Under Pressure: What You Need To Know About Shiatsu Massage

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Soft, gentle massages are great -- you quietly take away your stress and are lulled into a state of ultimate relaxation. But massages don't have to be this way; in fact, there are many different types of massage, each with different methods and preferred outcomes (like waking you up, as opposed to lulling you to sleep). One of these is shiatsu, a Japanese form of massage with a basis in Chinese medicine. But how do you know if shiatsu is something you'd be interested in before paying money and stepping up to the massage table? If you're looking for information about how shiatsu works and what it feels like, then here's what you need to know.

What does shiatsu aim to do?

Also referred to as "finger-press massage", shiatsu is meant to adjust the flow of chi within your body -- the flow of energy. The idea behind shiatsu is that the massage will help to unblock those channels that carry the chi throughout your body, solving problems as diverse as headaches, insomnia, or even constipation. These channels are referred to as meridians, and shiatsu masseuses generally agree that there are somewhere between 12 and 14 (12 paired meridians, and 2 single) channels within the body.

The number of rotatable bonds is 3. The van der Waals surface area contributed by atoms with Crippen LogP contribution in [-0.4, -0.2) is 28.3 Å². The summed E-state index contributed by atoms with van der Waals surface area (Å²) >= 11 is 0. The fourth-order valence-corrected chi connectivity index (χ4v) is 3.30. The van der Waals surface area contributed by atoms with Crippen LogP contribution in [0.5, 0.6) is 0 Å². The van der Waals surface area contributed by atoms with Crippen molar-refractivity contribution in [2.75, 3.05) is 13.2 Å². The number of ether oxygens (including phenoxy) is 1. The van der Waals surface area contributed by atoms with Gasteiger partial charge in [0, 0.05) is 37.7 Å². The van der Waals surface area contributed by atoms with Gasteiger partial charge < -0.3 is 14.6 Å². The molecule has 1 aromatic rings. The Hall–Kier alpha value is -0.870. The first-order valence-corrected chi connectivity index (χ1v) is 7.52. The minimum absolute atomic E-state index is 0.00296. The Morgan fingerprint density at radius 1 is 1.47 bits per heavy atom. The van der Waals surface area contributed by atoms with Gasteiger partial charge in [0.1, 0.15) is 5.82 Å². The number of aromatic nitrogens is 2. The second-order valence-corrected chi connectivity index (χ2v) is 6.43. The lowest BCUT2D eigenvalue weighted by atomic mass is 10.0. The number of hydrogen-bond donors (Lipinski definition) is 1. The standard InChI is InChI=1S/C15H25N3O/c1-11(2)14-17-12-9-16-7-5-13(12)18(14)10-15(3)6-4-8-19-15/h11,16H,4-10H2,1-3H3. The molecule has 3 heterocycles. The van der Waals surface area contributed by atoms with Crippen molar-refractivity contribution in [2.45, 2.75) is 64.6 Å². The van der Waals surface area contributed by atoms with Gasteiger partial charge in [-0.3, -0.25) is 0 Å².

What will happen in a shiatsu appointment?

Generally, shiatsu massages are done on a low, padded table or some sort of padded mat placed on the floor. In shiatsu, as opposed to many other forms of massage, you can keep your clothes on -- though it's recommended you wear loose, comfortable clothing if possible. The masseuse will then ask you questions about your general well-being, and poke gently around your back for a bit with their fingers to determine where the flow of chi is blocked.

After this assessment is made, the massage part of the appointment can finally begin. The masseuse will use any body part they think will be useful to unblock the channels of chi within your body -- fingers, knuckles, palms, elbows, and even their knee -- in the massage. Shiatsu might be a little tender for your skin, but it's often described as "good pain", like the sensation of mild soreness after a good workout.

What are the benefits of shiatsu?

While clinical studies on the effects of shiatsu have not been many, both practitioners and those who get the massage generally say that the benefits of shiatsu include a de-stressing effect on both mind and body, reduced blood pressure, an increase in energy, and a quicker recovery time from injuries you may have sustained.

For more information, talk to a professional, like those at Bodycare Therapy massages.

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9 March 2016

mothers need a spa day

I am the mother of four kids under the age of eight. I love my kids dearly, but they do run me ragged at times. By the end of the day, I am worn out and ready for bed. Once a month I reward myself for all of my hard work by going to the spa for a few hours. I get a massage, get my hair styled and get my nails done. Visiting a spa regularly can be a rejuvenating, healthy experience. Find out how beneficial this treatment is for a hardworking mother like me here on my blog.